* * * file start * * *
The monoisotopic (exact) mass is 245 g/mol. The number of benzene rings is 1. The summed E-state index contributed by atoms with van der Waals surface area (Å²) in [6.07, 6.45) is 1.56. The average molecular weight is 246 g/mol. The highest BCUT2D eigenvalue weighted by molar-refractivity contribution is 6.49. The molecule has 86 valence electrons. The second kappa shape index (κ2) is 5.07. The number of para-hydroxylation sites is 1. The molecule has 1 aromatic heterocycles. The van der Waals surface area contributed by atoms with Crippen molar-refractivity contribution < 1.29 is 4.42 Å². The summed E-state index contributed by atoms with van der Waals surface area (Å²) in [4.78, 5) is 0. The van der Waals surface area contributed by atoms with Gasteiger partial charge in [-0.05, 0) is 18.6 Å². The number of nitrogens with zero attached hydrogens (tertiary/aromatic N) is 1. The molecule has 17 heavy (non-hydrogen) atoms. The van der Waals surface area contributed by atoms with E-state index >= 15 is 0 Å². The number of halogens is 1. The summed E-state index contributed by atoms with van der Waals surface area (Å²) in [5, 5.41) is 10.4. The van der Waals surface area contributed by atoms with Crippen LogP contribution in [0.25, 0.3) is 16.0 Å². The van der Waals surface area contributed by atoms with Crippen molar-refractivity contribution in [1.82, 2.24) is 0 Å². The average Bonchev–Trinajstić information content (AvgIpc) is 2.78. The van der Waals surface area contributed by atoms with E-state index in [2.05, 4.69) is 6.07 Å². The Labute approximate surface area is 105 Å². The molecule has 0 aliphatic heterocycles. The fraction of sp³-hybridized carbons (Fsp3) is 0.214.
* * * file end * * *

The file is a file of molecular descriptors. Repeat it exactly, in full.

The monoisotopic (exact) mass is 245 g/mol. The number of benzene rings is 1. The summed E-state index contributed by atoms with van der Waals surface area (Å²) in [6.07, 6.45) is 1.56. The average molecular weight is 246 g/mol. The highest BCUT2D eigenvalue weighted by molar-refractivity contribution is 6.49. The molecule has 86 valence electrons. The second kappa shape index (κ2) is 5.07. The number of para-hydroxylation sites is 1. The molecule has 1 aromatic heterocycles. The van der Waals surface area contributed by atoms with Crippen molar-refractivity contribution < 1.29 is 4.42 Å². The summed E-state index contributed by atoms with van der Waals surface area (Å²) in [4.78, 5) is 0. The van der Waals surface area contributed by atoms with Gasteiger partial charge in [-0.05, 0) is 18.6 Å². The number of nitrogens with zero attached hydrogens (tertiary/aromatic N) is 1. The molecule has 17 heavy (non-hydrogen) atoms. The van der Waals surface area contributed by atoms with E-state index >= 15 is 0 Å². The number of halogens is 1. The summed E-state index contributed by atoms with van der Waals surface area (Å²) in [5, 5.41) is 10.4. The van der Waals surface area contributed by atoms with Crippen LogP contribution in [0.25, 0.3) is 16.0 Å². The van der Waals surface area contributed by atoms with Crippen molar-refractivity contribution in [1.82, 2.24) is 0 Å². The average Bonchev–Trinajstić information content (AvgIpc) is 2.78. The van der Waals surface area contributed by atoms with E-state index in [2.05, 4.69) is 6.07 Å². The Labute approximate surface area is 105 Å². The molecule has 0 aliphatic heterocycles. The fraction of sp³-hybridized carbons (Fsp3) is 0.214.